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UN tribunal unseals indictment against Yugoslav army officers for Dubrovnik attack

UN tribunal unseals indictment against Yugoslav army officers for Dubrovnik attack

Citing a lack of cooperation by Belgrade, the International Criminal Tribunal for the Former Yugoslavia (ICTY) has unsealed its indictment against four Yugoslav Army officers charged with war crimes during the 1991 siege on the Croatian coastal city of Dubrovnik.

A statement released today by the Tribunal from its headquarters in The Hague said the authorities of the Federal Republic of Yugoslavia, as well as those of the Republics of Serbia and of Montenegro, have had at least seven months to carry out the arrest and transfer of Pavle Strugar, Miodrag Jokic, Milan Zec and Vladimir Kovacevic since the indictment against them was confirmed by the court last February.

"The Prosecutor deplores the refusal of the Yugoslav Federal authorities to cooperate with the Tribunal, and recalls that a State may not invoke provisions of its domestic law as justification for its failure to perform binding obligations under international law," the statement said.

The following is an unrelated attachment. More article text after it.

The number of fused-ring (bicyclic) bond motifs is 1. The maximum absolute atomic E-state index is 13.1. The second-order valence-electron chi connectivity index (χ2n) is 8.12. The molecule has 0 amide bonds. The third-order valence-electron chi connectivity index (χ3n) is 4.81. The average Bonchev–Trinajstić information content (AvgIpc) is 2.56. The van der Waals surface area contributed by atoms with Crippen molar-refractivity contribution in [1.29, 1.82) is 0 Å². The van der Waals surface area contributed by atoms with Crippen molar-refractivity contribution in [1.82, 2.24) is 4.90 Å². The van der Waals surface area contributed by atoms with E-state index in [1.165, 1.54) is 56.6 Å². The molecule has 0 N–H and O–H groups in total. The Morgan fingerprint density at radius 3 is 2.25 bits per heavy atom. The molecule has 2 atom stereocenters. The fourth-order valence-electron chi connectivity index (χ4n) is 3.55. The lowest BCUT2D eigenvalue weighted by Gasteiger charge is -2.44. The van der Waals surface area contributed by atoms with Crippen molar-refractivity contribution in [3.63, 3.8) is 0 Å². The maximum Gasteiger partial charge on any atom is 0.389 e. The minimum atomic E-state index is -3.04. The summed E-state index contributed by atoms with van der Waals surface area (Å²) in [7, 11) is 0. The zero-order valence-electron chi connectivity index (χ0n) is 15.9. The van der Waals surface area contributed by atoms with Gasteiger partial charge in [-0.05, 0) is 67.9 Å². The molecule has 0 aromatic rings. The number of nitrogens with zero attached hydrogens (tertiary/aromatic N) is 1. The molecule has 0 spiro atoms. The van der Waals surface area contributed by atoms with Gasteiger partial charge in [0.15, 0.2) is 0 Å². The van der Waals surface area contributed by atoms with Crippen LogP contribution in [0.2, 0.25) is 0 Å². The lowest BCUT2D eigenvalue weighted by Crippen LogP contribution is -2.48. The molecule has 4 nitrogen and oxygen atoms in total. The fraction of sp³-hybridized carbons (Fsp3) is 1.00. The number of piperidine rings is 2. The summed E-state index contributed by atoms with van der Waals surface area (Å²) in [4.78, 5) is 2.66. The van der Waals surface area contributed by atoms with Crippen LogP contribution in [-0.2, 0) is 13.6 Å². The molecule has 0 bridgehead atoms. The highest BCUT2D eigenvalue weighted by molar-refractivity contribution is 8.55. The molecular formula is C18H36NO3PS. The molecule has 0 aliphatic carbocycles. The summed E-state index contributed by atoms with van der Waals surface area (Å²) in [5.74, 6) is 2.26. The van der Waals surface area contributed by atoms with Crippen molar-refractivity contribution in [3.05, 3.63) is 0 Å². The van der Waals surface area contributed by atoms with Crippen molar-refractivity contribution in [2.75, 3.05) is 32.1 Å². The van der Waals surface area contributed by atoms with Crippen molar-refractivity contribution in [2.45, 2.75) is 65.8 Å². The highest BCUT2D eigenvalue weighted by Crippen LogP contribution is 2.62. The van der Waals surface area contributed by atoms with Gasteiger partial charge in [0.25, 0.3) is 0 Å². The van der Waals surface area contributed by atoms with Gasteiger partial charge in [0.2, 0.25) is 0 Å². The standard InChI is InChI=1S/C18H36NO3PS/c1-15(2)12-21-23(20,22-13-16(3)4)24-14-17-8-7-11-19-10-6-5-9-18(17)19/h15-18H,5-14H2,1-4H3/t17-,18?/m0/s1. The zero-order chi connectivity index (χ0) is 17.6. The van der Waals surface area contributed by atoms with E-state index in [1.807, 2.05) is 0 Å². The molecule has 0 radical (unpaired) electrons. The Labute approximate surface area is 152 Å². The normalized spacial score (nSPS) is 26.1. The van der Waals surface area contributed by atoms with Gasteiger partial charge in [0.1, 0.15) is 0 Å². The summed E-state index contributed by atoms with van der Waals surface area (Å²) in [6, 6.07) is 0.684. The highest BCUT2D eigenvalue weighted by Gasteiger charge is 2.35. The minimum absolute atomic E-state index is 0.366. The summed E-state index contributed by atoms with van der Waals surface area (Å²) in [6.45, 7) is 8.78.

On Monday, ICTY Chief Prosecutor Carla Del Ponte requested the disclosure of the indictment against the four men for alleged crimes committed 1 October to 31 December 1991 during the attack against the Dubrovnik region, saying that since the Yugoslav authorities failed to comply with their obligations there was no need to keep the charges under seal.

The 16-count indictment holds the four men individually responsible for their roles in the campaign and also charges Mr. Strugar, Mr. Jokic and Mr. Kovacevic with responsibility for the actions of those under their command at the time.

Among the counts, the four are alleged to have committed murder, cruel treatment and attacks on civilians, resulting in the deaths of 43 people. They are also charged with the shelling of the Old Town district of Dubrovnik, a World Cultural Heritage Site, causing the destruction of public and commercial buildings, as well as dozens of religious institutions and historical monuments.